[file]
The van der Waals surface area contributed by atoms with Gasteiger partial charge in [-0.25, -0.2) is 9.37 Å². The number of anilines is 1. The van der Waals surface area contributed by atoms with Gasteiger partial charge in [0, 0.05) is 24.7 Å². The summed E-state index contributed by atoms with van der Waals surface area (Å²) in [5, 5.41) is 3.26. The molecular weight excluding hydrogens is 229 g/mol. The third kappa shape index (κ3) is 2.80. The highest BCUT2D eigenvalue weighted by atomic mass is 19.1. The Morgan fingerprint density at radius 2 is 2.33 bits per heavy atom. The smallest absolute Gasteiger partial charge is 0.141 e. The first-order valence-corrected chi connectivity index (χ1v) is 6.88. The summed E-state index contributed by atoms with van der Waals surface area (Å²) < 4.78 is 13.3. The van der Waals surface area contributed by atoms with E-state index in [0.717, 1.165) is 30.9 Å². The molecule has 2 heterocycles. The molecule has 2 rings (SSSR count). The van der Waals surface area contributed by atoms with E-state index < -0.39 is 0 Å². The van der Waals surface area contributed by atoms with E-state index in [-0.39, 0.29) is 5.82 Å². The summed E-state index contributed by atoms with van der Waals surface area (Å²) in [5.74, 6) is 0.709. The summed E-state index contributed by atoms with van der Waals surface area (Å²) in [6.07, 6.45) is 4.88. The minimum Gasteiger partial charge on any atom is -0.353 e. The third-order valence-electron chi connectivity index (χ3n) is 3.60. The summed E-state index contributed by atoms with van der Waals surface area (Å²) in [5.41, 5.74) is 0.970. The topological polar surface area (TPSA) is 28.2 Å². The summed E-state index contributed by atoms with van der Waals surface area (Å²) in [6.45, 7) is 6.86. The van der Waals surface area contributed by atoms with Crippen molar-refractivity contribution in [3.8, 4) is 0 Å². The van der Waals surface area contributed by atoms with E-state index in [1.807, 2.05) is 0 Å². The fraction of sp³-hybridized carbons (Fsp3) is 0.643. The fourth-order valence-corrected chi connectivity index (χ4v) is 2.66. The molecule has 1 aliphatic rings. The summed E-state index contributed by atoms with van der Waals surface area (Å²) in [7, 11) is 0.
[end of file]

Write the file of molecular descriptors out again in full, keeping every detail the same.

The van der Waals surface area contributed by atoms with Gasteiger partial charge in [-0.25, -0.2) is 9.37 Å². The number of anilines is 1. The van der Waals surface area contributed by atoms with Gasteiger partial charge in [0, 0.05) is 24.7 Å². The summed E-state index contributed by atoms with van der Waals surface area (Å²) in [5, 5.41) is 3.26. The molecular weight excluding hydrogens is 229 g/mol. The third kappa shape index (κ3) is 2.80. The highest BCUT2D eigenvalue weighted by atomic mass is 19.1. The Morgan fingerprint density at radius 2 is 2.33 bits per heavy atom. The smallest absolute Gasteiger partial charge is 0.141 e. The first-order valence-corrected chi connectivity index (χ1v) is 6.88. The summed E-state index contributed by atoms with van der Waals surface area (Å²) < 4.78 is 13.3. The van der Waals surface area contributed by atoms with E-state index in [0.717, 1.165) is 30.9 Å². The molecule has 2 heterocycles. The molecule has 2 rings (SSSR count). The van der Waals surface area contributed by atoms with E-state index < -0.39 is 0 Å². The van der Waals surface area contributed by atoms with E-state index in [-0.39, 0.29) is 5.82 Å². The summed E-state index contributed by atoms with van der Waals surface area (Å²) in [5.74, 6) is 0.709. The summed E-state index contributed by atoms with van der Waals surface area (Å²) in [6.07, 6.45) is 4.88. The minimum Gasteiger partial charge on any atom is -0.353 e. The third-order valence-electron chi connectivity index (χ3n) is 3.60. The summed E-state index contributed by atoms with van der Waals surface area (Å²) in [5.41, 5.74) is 0.970. The topological polar surface area (TPSA) is 28.2 Å². The summed E-state index contributed by atoms with van der Waals surface area (Å²) in [6.45, 7) is 6.86. The van der Waals surface area contributed by atoms with Crippen molar-refractivity contribution in [3.8, 4) is 0 Å². The van der Waals surface area contributed by atoms with E-state index in [1.807, 2.05) is 0 Å². The fraction of sp³-hybridized carbons (Fsp3) is 0.643. The fourth-order valence-corrected chi connectivity index (χ4v) is 2.66. The molecule has 1 aliphatic rings. The summed E-state index contributed by atoms with van der Waals surface area (Å²) in [7, 11) is 0.